Synopsis: A Long, Hard Look at Cosmic-Ray Positrons

A satellite-based experiment has characterized the highest energy positrons contained in cosmic rays, which will help sort out astrophysical models for their origin.
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PAMELA Collaboration

Recent experiments have revealed a striking feature of the high-energy cosmic rays coming from outer space: they contain an odd excess of high-energy positrons, the antiparticles of electrons. The result, obtained through years of balloon and space-borne measurements, is not compatible with current astrophysical models. The excess points at yet-to-be-identified sources of cosmic-ray positrons, which could be nearby cosmic bodies such as pulsars or, as many speculated, dark matter annihilation events.

Previous positron surveys, most recently the AMS experiment on the Earth-orbiting International Space Station, have focused on the accurate assessment of the positron-electron fraction (how many positrons are present for each electron). But a more complete characterization requires knowing the energy spectrum of positrons (the absolute number of positrons as a function of particle energy). This is more challenging, as it requires absolute calibration of the detection scheme over a wide range of energies.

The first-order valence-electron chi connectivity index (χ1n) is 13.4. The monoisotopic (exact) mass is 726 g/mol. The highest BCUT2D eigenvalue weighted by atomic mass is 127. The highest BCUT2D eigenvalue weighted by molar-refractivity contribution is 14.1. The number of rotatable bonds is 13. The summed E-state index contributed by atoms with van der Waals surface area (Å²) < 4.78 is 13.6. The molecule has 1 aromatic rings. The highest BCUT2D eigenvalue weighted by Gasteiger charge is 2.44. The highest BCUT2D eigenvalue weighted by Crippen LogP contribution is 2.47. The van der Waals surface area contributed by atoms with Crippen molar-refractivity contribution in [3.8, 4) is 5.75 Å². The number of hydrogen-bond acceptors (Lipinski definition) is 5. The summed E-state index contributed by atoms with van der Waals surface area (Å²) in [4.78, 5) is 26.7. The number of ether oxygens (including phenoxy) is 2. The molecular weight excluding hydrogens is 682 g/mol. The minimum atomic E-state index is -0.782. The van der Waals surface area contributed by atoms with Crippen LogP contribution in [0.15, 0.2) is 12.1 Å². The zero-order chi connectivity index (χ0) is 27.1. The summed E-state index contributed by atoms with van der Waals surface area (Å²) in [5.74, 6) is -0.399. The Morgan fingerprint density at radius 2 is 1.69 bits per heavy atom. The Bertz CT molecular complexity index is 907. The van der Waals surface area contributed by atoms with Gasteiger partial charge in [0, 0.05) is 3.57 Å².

Now, a large international collaboration running PAMELA—the satellite-based experiment that delivered the first conclusive evidence for the high-energy positron excess in 2009—has extended its previous surveys and analyzed about 25000 positrons collected over three years of measurements, with energies falling in the 0.5300 giga-electron-volt range. The results, as reported in Physical Review Letters, offer the most accurate picture to date of the information-rich, high-energy part of the positron spectrum.

While confirming the positron abundance known from the previous positron-fraction measurements, the data provide new and complementary information: precise knowledge of the positron energy spectrum will pose further constraints on theories, helping vet the multitude of models, including dark-matter-based ones, that seek to pinpoint the mysterious sources of the most energetic positrons. – Matteo Rini


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